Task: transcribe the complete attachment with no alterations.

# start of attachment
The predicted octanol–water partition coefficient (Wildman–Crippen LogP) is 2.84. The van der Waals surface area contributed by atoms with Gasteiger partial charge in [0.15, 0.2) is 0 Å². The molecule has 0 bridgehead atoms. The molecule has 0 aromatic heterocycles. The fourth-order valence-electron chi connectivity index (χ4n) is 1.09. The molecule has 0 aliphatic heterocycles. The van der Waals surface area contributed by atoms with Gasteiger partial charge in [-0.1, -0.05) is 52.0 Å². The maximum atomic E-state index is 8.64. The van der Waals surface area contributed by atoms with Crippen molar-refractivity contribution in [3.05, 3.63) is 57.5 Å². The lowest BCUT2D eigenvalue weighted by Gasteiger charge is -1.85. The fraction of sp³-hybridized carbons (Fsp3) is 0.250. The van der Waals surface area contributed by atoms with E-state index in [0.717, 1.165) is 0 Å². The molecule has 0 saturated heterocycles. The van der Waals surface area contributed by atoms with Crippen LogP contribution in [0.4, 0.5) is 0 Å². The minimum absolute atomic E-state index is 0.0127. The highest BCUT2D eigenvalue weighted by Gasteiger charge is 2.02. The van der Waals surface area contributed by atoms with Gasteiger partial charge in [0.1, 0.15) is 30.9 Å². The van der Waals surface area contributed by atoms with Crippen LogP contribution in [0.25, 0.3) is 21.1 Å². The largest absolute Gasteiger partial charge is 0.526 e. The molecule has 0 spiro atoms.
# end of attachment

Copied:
The predicted octanol–water partition coefficient (Wildman–Crippen LogP) is 2.84. The van der Waals surface area contributed by atoms with Gasteiger partial charge in [0.15, 0.2) is 0 Å². The molecule has 0 bridgehead atoms. The molecule has 0 aromatic heterocycles. The fourth-order valence-electron chi connectivity index (χ4n) is 1.09. The molecule has 0 aliphatic heterocycles. The van der Waals surface area contributed by atoms with Gasteiger partial charge in [-0.1, -0.05) is 52.0 Å². The maximum atomic E-state index is 8.64. The van der Waals surface area contributed by atoms with Crippen molar-refractivity contribution in [3.05, 3.63) is 57.5 Å². The lowest BCUT2D eigenvalue weighted by Gasteiger charge is -1.85. The fraction of sp³-hybridized carbons (Fsp3) is 0.250. The van der Waals surface area contributed by atoms with E-state index in [0.717, 1.165) is 0 Å². The molecule has 0 saturated heterocycles. The van der Waals surface area contributed by atoms with Crippen LogP contribution in [0.4, 0.5) is 0 Å². The minimum absolute atomic E-state index is 0.0127. The highest BCUT2D eigenvalue weighted by Gasteiger charge is 2.02. The van der Waals surface area contributed by atoms with Gasteiger partial charge in [0.1, 0.15) is 30.9 Å². The van der Waals surface area contributed by atoms with Crippen LogP contribution in [0.25, 0.3) is 21.1 Å². The largest absolute Gasteiger partial charge is 0.526 e. The molecule has 0 spiro atoms.